Monday, November 10, 2014

The Walking Dead "Self Help" Recap

So that was a nifty cold open. And by nifty I mean, in the immortal words of Wash from Serenity, “Oh god, oh god, we’re all gonna die”.
Eugene is a man not fit for this world. Fear drives him. The furtive glances and monotone voice in the opening minutes reveal a great deal about him. Something is eating away at him. Unlike the stammering Father Gabriel from the church, Eugene is simply sullen, almost resigned. This flies in the face of the more driven (almost pathologically so) Abraham, for whom the mission has become everything. For him, and potentially the rest of humanity, it is everything. The world of The Walking Dead is a nightmare one cannot escape by simply waking up. In fact, it’s a given that you wouldn’t want to sleep.

I liked the quiet interaction between Glenn and Abraham. These two characters could not be further apart in terms of who they were before the apocalypse. But now, they are both survivors. Their understanding of one another is natural and it’s obvious to me they have a great deal of chemistry in their short interactions. The scene reveals more about Abraham and the toll his mission and this world is taking on him. His comment that killing has become easy is a hard pill to swallow from how he delivers the message. It seemed to me that he was almost ashamed to admit how easy killing another human being has become for him.
Eugene watching Abraham and Rosita have sex is rather creepy but it speaks to who this guy really is. Look at how he walks, how he carries himself, how he speaks and you’ll see someone who is emotionally detached from his surroundings. Something is off about this man in these early scenes. Eugene’s understanding of the world is logical and concise. If you cannot contribute, you are dead weight, which makes you expendable. His sabotage of the fuel line is driven by that fear I referred to earlier.
The fight by the fire engine, particularly the ending where the message was revealed by Eugene’s quick thinking, is black comedy at its best. I started laughing along with Abraham after the message was shown on screen. It’s the little things like this that you have to laugh at or you’d probably go a little batshit.
If the term “nightmare fuel” means anything, the shot of thousands of Walkers milling about on the road ahead certainly qualifies. At first I couldn’t quite figure out what it was and then it hit me the same way it hit the characters: a giant size cup of “fuck that noise”. And while everyone is turning away from the impassable strait, Abraham mutters a verse, a strengthener of resolve not unlike the Litany against Fear created by Frank Herbert for Dune. Abraham’s single-minded zeal for completing his mission is trumped only when Eugene reveals the nagging truth that he’s kept hidden for quite some time.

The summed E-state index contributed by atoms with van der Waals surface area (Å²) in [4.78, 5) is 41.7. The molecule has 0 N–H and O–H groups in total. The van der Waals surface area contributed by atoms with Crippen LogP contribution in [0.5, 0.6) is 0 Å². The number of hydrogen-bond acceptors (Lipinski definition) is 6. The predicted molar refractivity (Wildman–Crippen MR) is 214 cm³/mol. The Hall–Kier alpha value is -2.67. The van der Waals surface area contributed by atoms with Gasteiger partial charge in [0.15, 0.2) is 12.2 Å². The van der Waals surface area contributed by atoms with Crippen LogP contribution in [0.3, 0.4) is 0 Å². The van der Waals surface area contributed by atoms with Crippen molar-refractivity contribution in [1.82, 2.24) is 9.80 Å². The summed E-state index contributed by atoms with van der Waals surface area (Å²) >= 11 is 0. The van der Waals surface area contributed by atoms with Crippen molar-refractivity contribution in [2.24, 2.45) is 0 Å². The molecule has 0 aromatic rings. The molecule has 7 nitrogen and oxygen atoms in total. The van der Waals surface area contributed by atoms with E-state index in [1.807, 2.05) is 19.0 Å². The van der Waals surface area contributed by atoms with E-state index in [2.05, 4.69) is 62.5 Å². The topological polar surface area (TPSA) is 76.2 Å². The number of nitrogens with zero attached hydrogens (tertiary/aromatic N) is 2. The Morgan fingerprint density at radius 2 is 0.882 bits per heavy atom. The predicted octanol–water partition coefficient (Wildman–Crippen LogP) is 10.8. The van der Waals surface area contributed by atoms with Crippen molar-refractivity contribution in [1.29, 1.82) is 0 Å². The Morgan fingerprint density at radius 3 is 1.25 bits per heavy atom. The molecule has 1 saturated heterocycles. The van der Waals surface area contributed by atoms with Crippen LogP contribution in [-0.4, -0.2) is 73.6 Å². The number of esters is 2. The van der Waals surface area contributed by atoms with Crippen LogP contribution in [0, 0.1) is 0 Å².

There is no cure.
In The Shawshank Redemption, the character Red makes the comment that Hope can be a dangerous thing, that it could drive a man crazy. That observation is truer here than it was in that film. This is a world bereft of hope, casting a shadow of only half-life. Eugene’s “mission” was simple: keeping himself alive one more day. He lacked the necessary skills to do so himself so he did what anyone in his position would do. He lied to save himself and in a way he also saved Abraham. The point of the flashbacks, aside from showing us more of how Abraham and Eugene first meet and what this world has already cost Abraham, is to show these have given each other a reason to continue. The loss of his family left the soldier broken. He needed a mission and Eugene provided one. Abraham provided the protection he needed.

Episodes like “Self Help” are the reasons I keep watching this show. The underlying theme I see in this particular slice of the apocalypse is purpose. Without a purpose, without goals, without something to strive toward, we are simply meat suits walking around (just like the Walkers). The drive to march ahead, even in the face of long odds for an idea, a breath of hope as it were, is enough to keep most of us going when it would be smarter and less painful to simply stop. Eugene’s mission may have been a lie but in that lie there is the essence of survival.   

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